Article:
> As far as I can tell, in the case of timer_t, I think there are no
> requirements in POSIX.
>> Is it a 32-bit or 64-bit or may vary? Is it signed or unsigned?
> POSIX doesn't specify, I think.>
> One other thing the page should show of course is definition of the
> structure types.


    timer_t     <time.h> or <sys/types.h>
        POSIX timer ID.

        typedef void *timer_t;

        Conforming to: POSIX.1-2008.

        See: timer_create(2), timer_delete(2), timer_getoverrun(2),

Like this?  Should I specify somehow if the type definition
is so for Linux only, or for all POSIX, ...?

x86_64-linux-gnu/bits/types/timer_t.h:7:typedef __timer_t timer_t;
x86_64-linux-gnu/bits/types.h:171:__STD_TYPE __TIMER_T_TYPE __timer_t;
x86_64-linux-gnu/bits/types.h:126:# define __STD_TYPE		typedef
x86_64-linux-gnu/bits/typesizes.h:70:#define __TIMER_T_TYPE		void *

This is so for my Debian x86-64.

However, I don't know if this is the definition for all architectures.

I'll start with what I can do, and if you see any type that you know
has a different definition in other systems, I'll let that to you :)

>>  > Then of course, we'd need to have links to that page, so that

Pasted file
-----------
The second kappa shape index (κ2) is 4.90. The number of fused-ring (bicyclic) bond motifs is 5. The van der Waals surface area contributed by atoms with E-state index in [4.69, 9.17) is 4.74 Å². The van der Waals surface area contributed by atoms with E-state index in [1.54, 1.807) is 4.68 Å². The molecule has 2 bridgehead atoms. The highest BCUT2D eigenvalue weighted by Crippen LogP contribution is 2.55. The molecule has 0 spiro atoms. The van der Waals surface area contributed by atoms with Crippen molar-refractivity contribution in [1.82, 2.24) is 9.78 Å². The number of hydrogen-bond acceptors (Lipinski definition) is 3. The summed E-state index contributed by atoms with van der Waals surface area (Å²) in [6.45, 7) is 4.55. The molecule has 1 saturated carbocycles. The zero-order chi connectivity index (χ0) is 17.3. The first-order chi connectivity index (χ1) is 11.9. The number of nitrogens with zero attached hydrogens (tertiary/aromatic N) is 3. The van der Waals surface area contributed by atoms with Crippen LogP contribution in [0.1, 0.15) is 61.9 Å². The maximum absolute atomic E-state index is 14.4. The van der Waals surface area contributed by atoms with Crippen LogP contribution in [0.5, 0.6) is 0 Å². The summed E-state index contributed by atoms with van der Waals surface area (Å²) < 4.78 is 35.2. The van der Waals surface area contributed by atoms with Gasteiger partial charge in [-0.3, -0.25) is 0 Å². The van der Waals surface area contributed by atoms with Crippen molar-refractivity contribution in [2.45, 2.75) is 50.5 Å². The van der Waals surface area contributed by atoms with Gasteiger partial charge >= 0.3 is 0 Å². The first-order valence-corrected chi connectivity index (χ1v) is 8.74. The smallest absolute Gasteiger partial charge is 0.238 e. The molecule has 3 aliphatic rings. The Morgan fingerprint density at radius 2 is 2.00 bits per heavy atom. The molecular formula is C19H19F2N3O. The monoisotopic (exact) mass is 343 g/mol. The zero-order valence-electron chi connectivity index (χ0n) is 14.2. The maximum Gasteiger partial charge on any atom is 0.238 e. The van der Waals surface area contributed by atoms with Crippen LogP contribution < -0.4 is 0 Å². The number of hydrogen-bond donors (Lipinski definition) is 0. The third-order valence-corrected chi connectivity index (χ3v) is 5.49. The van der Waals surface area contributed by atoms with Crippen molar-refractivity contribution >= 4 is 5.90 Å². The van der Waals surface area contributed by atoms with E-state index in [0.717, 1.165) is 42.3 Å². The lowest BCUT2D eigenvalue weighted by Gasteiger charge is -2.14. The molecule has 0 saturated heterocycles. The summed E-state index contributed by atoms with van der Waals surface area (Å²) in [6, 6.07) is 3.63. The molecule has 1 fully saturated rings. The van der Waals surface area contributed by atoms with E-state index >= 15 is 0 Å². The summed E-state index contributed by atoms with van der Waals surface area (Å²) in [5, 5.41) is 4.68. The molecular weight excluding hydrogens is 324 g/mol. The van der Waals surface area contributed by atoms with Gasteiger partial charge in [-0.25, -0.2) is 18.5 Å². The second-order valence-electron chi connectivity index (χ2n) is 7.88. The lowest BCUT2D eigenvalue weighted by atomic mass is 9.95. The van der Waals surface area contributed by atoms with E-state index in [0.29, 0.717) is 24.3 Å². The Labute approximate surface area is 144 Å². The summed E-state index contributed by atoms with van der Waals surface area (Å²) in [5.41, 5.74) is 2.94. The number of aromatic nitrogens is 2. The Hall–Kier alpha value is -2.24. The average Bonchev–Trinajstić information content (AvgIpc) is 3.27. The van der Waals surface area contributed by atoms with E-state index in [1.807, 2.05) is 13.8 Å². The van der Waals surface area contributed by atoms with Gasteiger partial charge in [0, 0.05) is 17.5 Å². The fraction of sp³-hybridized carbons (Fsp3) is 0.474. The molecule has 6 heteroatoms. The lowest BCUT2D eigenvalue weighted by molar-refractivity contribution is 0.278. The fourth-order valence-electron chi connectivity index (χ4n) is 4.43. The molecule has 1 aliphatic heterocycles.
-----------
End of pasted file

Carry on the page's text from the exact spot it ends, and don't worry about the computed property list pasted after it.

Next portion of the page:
>>  > people could just type 'man timer_t'. What section should the links
>>  > be in? The reasonable candidates would be section 3 or 7. I'm not
>>  > yet sure which is better. But the point is that we'd have files
>>  > such as timer_t.3 (or timer_t.7) that are link pages containing the
>>  > line:
>>  >
>>  >      .so man7/system_data_types.7
>> Sure.  And for the structs, I'd allow:
>> 'man struct timespec'   (For simplicity)
>> 'man struct-timespec'   (Similar to the git man pages)
>> 'man timespec'          (For compatibility with libbsd)
> Mainly, I'm interested in the last case. That's the one I think that
> people would most likely use. In a follow-up mail, you expressed
> concern with conflicts with libbsd pages. I'm not too worried about
> that. There are already *many* conflicts between libbsd and man-pages.

I wasn't concerned about conflict with libbsd; that's the form libbsd
uses, and a good point for having that form would be for compatibility
(people will probably like having to write 'man timespec' in any
system and work).

I was instead concerned that some struct tag may have the same name as
some function, which I don't know for sure:

Let's say there exist a function 'int foo(void)', and a 'struct foo'.
If that is the case, which I ignore, you would need to either have
'foo.3' and 'foo.3t' or have 'foo.3' and 'struct-foo.3'.

Your thoughts?

>>  > For the moment at least, I'd favor the "one big page plus
>>  > links" approach.
>> Yes.
> Would you like to take a shot at this? I'd suggest just a simple page
> covering just two or three types to start with. Maybe time_t and
> timer_t, or otherwise some types that seem good choices to you?

Yes, I'd like to.  It'll be my first page from scratch, though, so
don't expect it to be soon :-}

Maybe 'timer_t', 'time_t' and 'struct timespec' would be a good start.

Do you think there's any page that has a similar format to what we want
to base on it?

> Thanks,
> Michael